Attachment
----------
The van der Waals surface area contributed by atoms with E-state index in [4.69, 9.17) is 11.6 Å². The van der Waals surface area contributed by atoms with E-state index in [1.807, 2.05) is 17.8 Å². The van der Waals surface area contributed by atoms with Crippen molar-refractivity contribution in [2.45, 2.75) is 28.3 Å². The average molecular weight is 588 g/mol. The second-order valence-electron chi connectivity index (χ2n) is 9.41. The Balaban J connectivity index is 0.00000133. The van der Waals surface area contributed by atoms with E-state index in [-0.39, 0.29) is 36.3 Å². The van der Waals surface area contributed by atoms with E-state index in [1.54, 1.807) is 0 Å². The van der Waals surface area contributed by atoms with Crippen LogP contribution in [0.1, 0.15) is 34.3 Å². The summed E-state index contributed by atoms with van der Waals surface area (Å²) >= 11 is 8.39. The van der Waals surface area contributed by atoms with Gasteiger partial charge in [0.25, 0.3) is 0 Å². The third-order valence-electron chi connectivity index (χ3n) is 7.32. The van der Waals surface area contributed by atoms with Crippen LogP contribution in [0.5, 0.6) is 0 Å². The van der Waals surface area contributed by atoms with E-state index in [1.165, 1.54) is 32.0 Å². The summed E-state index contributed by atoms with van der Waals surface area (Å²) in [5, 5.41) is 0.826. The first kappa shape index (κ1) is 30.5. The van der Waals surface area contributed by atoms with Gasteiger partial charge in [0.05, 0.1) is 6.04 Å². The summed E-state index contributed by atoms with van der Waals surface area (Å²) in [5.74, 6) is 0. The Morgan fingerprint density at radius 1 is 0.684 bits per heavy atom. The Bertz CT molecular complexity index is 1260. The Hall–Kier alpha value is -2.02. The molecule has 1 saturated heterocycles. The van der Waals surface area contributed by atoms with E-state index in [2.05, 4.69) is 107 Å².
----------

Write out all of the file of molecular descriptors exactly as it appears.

The van der Waals surface area contributed by atoms with E-state index in [4.69, 9.17) is 11.6 Å². The van der Waals surface area contributed by atoms with E-state index in [1.807, 2.05) is 17.8 Å². The van der Waals surface area contributed by atoms with Crippen molar-refractivity contribution in [2.45, 2.75) is 28.3 Å². The average molecular weight is 588 g/mol. The second-order valence-electron chi connectivity index (χ2n) is 9.41. The Balaban J connectivity index is 0.00000133. The van der Waals surface area contributed by atoms with E-state index in [-0.39, 0.29) is 36.3 Å². The van der Waals surface area contributed by atoms with E-state index in [1.54, 1.807) is 0 Å². The van der Waals surface area contributed by atoms with Crippen LogP contribution in [0.1, 0.15) is 34.3 Å². The summed E-state index contributed by atoms with van der Waals surface area (Å²) >= 11 is 8.39. The van der Waals surface area contributed by atoms with Gasteiger partial charge in [0.25, 0.3) is 0 Å². The third-order valence-electron chi connectivity index (χ3n) is 7.32. The van der Waals surface area contributed by atoms with Crippen LogP contribution in [0.5, 0.6) is 0 Å². The van der Waals surface area contributed by atoms with E-state index in [1.165, 1.54) is 32.0 Å². The summed E-state index contributed by atoms with van der Waals surface area (Å²) in [5, 5.41) is 0.826. The first kappa shape index (κ1) is 30.5. The van der Waals surface area contributed by atoms with Gasteiger partial charge in [0.05, 0.1) is 6.04 Å². The summed E-state index contributed by atoms with van der Waals surface area (Å²) in [5.74, 6) is 0. The Morgan fingerprint density at radius 1 is 0.684 bits per heavy atom. The Bertz CT molecular complexity index is 1260. The Hall–Kier alpha value is -2.02. The molecule has 1 saturated heterocycles. The van der Waals surface area contributed by atoms with E-state index in [2.05, 4.69) is 107 Å².